Book Review: A Garden of Marvels

February 15th, 2014

I’m a big science geek and so when I was offered a free copy of A Garden of Marvels: How We Discovered that Flowers Have Sex, Leaves Eat Air, and Other Secrets of Plants by Ruth Kassinger I quickly accepted, and I’m glad I did.

A Garden of Marvels

My first job was bagging groceries, however my second job was working in a research lab at Michigan State University studying the genetics of arabidopsis thaliana trying to identify phenotypes that produce increased seed oil. So I’ve always been interested in some of the science behind plants, though I’ve never taken a botany or horticulture class, and even left the world of biotechnology behind for computers while in school, not because of lack of interest though, but because it isn’t as glamorous as Jurassic Park makes it sound. Imagine harvesting and cataloging millions of seeds and then analyzing their oil content, it is cool in the abstract, but very tedious to actually sit down and do. There is a passage in the book about petunia breeding where the author remarks upon rows and rows of hundreds of plants grown just to see what their flowers will look like, with almost all of them destined to be composted, and I definitely had some flashbacks.

A Garden of Marvels takes the reader on a journey through botany, and some of the history of it. I also happen to like history so it suited me very well. There is one section where I think the author gets a little too far into history and away from the plants (following a tangent dealing with medieval study of human anatomy), but throughout the rest of the book the author is excellent. It is hard to talk about modern plant science though without hitting on some perhaps controversial and or political topics, but the author never comes off as preachy or advocating any one position.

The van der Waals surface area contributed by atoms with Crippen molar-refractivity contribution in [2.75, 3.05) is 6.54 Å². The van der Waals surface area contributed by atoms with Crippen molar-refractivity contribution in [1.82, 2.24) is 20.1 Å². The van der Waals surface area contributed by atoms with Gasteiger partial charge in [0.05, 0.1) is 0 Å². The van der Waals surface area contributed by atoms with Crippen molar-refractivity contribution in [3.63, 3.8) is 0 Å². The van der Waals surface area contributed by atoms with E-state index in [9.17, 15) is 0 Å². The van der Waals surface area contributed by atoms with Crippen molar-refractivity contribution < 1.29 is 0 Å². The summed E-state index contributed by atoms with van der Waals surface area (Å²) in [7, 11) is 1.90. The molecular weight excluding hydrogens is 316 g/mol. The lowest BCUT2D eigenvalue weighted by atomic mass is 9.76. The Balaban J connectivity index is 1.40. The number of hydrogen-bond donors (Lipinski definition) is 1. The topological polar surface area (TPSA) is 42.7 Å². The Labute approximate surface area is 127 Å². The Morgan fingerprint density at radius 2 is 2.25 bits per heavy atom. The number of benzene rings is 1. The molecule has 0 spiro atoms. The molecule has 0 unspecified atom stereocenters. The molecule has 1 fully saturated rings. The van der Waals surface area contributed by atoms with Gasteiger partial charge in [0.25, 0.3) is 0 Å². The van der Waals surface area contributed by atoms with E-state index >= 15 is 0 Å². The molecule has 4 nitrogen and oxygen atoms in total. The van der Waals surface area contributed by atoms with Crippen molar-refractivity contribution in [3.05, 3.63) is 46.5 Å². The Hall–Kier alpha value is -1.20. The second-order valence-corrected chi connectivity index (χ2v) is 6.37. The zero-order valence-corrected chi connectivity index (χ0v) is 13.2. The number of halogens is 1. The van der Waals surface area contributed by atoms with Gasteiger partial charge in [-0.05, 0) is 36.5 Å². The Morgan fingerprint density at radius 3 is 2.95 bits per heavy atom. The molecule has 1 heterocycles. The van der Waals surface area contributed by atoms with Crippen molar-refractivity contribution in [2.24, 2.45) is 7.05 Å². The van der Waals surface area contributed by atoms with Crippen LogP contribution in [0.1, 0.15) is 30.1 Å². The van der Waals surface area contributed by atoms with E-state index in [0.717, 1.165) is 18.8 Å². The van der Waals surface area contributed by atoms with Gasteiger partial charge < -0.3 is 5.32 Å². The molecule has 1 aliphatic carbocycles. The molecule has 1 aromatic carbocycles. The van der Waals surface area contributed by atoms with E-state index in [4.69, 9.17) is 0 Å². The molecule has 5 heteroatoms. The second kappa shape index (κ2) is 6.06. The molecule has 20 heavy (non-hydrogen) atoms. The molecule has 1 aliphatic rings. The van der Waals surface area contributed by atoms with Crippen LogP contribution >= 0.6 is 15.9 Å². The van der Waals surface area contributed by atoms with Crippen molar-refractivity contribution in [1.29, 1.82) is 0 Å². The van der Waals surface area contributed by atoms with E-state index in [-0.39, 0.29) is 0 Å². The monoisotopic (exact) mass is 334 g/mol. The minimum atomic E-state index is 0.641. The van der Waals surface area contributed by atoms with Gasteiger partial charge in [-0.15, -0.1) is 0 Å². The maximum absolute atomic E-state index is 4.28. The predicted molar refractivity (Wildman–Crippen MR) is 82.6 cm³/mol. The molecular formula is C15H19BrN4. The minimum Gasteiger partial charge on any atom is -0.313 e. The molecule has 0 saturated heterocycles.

Rather than a single narrative the book is a series of vignettes about specific topics in the plant kingdom, from how we got plants in the first place, to how we learned that plants produce oxygen, to how we learned what the purpose of flowers were (it may seem obvious now, but apparently back then there was a lot of confusion). Mostly the narrative ties together modern science with ancient developments. For instance you may learn at one point how there are two different photosynthetic pathways, C3, and C4, and how they came to be, you’ll also learn scientists are trying to develop rice that follows the more efficient C4 pathway to held the world deal with hunger. There is also a nice whole section about the evolution of plant life dealing with the transition from gymnosperms to angiosperms and how that happened, some of which I touched in my recent post about a dinosaur garden. There is also a section about the booming business of growing tomatoes in Ontario, and the farmer there who heats his greenhouse by growing, and burning, an ancient grass you might have in your garden (I do – and you should if you don’t, it is a cool plant).

So gardeners, if you’re looking for a good read, I recommend the book. Yay science!

One Response to “Book Review: A Garden of Marvels”

  1. Sheryl at Providence Acres  Says:

    Sounds like a facinating book! I have always been interested in this type of plant study, gardening in detail.

Leave a Response

(Email field must be filled in)

Top of page...